- Position Baby with his body facing you (chest-to-chest) at breast level. Baby’s ear, shoulder and hip should be in a straight line.
- Support your breast with your hand in a “C” shape with the thumb and forefinger well away from the areola (dark part of your breast).
- Tickle the baby’s lips until the baby opens her mouth wide, and then pull Baby (chin first) toward the breast, allowing the baby to take about one to one and a half inches of breast tissue into her mouth.
- Check to be sure the lips are flanged out and Baby is rhythmically sucking and swallowing.
- If uncomfortable, then unlatch the baby by inserting your finger in the baby’s mouth, gently pushing down on the jaw to release the suction and remove the baby. Repeat the process until comfortable.
“This is a very basic guide to latching on,” says Henson. “Further instruction can be obtained from many good books, such as The Womanly Art of Breastfeeding (Plume, 2004) by La Leche League International or Nursing Mother’s Companion (Harvard Common Press, 2005) by Kathleen Huggins, and may be purchased at most bookstores.”
More to Know
According to Henson, a common sign of an incorrect latch would be a painful, pinching sensation with the latch that does not resolve in the first few seconds of the latch. “When Baby is removed from the breast, the nipple will often be pinched or creased or may have the look of a new tube of lipstick, flat on the bottom and pointed at the top,” says Henson. “Most infants who have not latched on correctly will seem to be hungry very frequently around-the-clock, and have a decreased diaper count. This is due to a poor milk flow and decreased intake of milk.”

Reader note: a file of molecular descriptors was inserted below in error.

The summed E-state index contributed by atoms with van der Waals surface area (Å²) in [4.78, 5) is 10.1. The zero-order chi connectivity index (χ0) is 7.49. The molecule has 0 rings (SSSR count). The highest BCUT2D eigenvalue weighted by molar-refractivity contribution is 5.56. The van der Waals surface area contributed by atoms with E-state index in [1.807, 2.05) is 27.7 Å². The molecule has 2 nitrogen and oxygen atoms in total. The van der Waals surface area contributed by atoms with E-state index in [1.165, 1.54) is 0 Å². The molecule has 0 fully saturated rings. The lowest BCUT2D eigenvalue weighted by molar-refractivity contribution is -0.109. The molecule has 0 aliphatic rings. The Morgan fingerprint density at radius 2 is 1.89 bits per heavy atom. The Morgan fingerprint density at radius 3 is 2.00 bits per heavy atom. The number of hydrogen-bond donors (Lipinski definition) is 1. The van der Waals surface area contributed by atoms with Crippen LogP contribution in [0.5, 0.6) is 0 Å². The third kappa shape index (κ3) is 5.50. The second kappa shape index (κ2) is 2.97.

Diane Spatz is the clinical nurse specialist in lactation at the Children’s Hospital of Philadelphia. She agrees that Mom will be the first to know if the latch isn’t correct. “If the infant is not correctly latched on to the breast, the infant will not receive adequate milk transfer or give the breast adequate stimulation, and breastfeeding will be painful!” she says. “The infant should never be suckling on just the nipple.”
Spatz says another important step to a successful latch is knowing your infant’s hunger cues. “Crying is a very late hunger sign,” she says. “Feeding cues are the infant bringing hands to mouth, sucking on their tongue, making grunting noises and rooting.” Remember, it is much easier to get the proper latch on a baby before his hunger becomes out of control.
Latching on is a simple, but oh so important, process. New mothers who are having difficulties getting their infants to latch on should look to knowledgeable hospital nurses for assistance and request help from a certified lactation consultation (IBCLC or CLE). After discharge from the hospital, Mom can seek help from one of the following sources:
- An IBCLC in the community
- LaLeche League International
- The local WIC program (Check the telephone directory)
- Community Mother/Baby support groups
- BIH (Black Infant Health), which is usually a part of the local health department